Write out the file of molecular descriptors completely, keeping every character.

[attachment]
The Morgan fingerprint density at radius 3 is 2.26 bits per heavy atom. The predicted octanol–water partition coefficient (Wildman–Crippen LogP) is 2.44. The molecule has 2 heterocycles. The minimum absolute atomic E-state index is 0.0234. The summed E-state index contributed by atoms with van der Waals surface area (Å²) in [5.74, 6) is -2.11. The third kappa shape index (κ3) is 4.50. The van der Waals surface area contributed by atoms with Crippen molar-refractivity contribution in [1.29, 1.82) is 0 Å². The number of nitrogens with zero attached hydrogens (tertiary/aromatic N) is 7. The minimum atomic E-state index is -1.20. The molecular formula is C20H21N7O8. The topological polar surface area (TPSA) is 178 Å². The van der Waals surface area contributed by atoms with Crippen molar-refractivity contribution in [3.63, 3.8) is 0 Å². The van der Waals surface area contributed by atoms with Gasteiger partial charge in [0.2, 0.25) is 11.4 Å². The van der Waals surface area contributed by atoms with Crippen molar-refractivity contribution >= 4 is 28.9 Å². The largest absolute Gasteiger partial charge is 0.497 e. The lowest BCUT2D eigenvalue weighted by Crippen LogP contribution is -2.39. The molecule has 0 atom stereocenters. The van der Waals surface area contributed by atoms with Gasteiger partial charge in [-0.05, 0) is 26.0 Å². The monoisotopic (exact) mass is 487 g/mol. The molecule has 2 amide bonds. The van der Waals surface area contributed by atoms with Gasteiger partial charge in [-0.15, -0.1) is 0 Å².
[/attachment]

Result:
The Morgan fingerprint density at radius 3 is 2.26 bits per heavy atom. The predicted octanol–water partition coefficient (Wildman–Crippen LogP) is 2.44. The molecule has 2 heterocycles. The minimum absolute atomic E-state index is 0.0234. The summed E-state index contributed by atoms with van der Waals surface area (Å²) in [5.74, 6) is -2.11. The third kappa shape index (κ3) is 4.50. The van der Waals surface area contributed by atoms with Crippen molar-refractivity contribution in [1.29, 1.82) is 0 Å². The number of nitrogens with zero attached hydrogens (tertiary/aromatic N) is 7. The minimum atomic E-state index is -1.20. The molecular formula is C20H21N7O8. The topological polar surface area (TPSA) is 178 Å². The van der Waals surface area contributed by atoms with Crippen molar-refractivity contribution in [3.63, 3.8) is 0 Å². The van der Waals surface area contributed by atoms with Gasteiger partial charge in [0.2, 0.25) is 11.4 Å². The van der Waals surface area contributed by atoms with Crippen molar-refractivity contribution >= 4 is 28.9 Å². The largest absolute Gasteiger partial charge is 0.497 e. The lowest BCUT2D eigenvalue weighted by Crippen LogP contribution is -2.39. The molecule has 0 atom stereocenters. The van der Waals surface area contributed by atoms with Gasteiger partial charge in [-0.05, 0) is 26.0 Å². The monoisotopic (exact) mass is 487 g/mol. The molecule has 2 amide bonds. The van der Waals surface area contributed by atoms with Gasteiger partial charge in [-0.15, -0.1) is 0 Å².